University of Queensland research has revealed features of early human brain development are mimicked in the brains of marsupials.
Lead author Dr Rodrigo Suárez from UQ’s Queensland Brain Institute School of Biomedical Sciences , said the finding could lead to a better understanding of brain patterns linked to neurodevelopmental conditions like autism spectrum disorder (ASD).
"Marsupials are mammals born at extremely early stages - the equivalent to mid-gestation in human terms," Dr Suárez said.
"Most marsupial brain development happens postnatally, inside the mothers’ pouch.
"Because of this, we’ve been able to study patterns of neural activity in the Australian native fat-tailed dunnart and found they’re similar to those in the human brain in utero."
The research used light indicators to record the electrical activity of neurons in marsupial joeys.
"We followed the onset and maturation of complex activity patterns, using advanced microscopy to read how the joey’s developing brain cells first communicate," Dr Suárez said.
"There were distinct patterns from the outset indicating not only that neural activity begins before sensory experience, but that unique electrical features in newborn cells might be crucial for the healthy establishment of brain connections.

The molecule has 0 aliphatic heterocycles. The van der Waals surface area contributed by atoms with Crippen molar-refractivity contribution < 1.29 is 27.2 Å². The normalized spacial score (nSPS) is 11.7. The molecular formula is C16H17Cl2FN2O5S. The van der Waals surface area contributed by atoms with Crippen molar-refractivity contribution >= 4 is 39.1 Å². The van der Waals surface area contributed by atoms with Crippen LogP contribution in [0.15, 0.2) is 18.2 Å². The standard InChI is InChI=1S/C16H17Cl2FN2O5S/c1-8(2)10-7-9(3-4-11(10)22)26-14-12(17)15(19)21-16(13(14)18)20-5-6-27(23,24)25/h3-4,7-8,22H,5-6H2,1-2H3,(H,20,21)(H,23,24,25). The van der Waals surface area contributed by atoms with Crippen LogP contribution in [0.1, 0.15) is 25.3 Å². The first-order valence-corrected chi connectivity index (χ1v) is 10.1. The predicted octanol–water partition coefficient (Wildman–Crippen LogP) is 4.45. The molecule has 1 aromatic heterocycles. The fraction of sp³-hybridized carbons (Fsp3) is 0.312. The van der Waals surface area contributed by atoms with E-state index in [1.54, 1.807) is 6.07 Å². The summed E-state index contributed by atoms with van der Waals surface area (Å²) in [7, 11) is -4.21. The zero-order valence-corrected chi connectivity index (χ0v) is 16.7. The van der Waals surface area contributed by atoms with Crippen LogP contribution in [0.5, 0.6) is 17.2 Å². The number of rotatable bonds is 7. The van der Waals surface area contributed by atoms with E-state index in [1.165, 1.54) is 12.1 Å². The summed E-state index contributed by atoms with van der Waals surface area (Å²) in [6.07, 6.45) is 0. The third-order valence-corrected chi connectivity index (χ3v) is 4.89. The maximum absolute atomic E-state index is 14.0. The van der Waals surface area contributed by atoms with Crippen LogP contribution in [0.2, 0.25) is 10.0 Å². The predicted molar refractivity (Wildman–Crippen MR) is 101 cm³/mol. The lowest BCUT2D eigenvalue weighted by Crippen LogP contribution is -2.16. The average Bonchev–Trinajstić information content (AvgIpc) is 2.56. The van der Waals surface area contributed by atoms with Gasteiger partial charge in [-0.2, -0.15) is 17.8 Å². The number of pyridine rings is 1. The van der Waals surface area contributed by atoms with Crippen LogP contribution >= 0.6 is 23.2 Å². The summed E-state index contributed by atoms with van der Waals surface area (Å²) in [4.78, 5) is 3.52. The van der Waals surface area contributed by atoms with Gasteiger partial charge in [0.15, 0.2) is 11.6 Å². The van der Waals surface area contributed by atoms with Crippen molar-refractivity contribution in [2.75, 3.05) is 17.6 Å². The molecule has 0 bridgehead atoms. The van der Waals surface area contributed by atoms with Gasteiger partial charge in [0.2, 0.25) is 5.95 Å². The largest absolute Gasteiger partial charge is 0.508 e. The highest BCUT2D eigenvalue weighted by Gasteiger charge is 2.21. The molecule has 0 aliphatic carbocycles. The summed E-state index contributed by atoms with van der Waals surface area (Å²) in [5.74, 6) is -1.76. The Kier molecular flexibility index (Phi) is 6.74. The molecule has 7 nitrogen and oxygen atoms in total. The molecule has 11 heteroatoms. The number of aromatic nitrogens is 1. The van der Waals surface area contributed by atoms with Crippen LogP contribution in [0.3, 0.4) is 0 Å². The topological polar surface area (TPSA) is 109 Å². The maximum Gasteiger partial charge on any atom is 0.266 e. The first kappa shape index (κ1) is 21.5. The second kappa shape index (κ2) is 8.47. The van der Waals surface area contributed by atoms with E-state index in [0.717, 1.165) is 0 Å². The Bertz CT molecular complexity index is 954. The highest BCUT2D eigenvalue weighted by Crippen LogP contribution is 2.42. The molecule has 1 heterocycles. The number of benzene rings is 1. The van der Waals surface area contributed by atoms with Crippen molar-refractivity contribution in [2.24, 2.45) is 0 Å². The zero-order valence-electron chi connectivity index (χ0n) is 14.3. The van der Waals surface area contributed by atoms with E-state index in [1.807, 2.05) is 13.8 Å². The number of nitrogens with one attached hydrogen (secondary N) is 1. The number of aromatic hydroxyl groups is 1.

"Likewise, subtle defects in these patterns could lead to neurodevelopmental conditions like ASD."
Dr Suárez said it was well established that human babies respond to stimulation well before birth.
"But exactly when, where and how electrical activity begins in the developing brain has remained largely unknown," he said.
"This is mostly because only mammals have evolved a cerebral cortex - the wrinkly surface of our brains that controls sensory motor and cognitive tasks - and most experimental models can’t survive at such early stages outside the uterus."
Dr Suárez said studying marsupials could help researchers go further back in brain evolution.
"These findings highlight early processes of brain development that arose millions of years ago, and are ongoing with little change, likely influencing the evolution and diversification of the cerebral cortex."
The study was published in the Proceedings of the National Academy of Sciences (USA).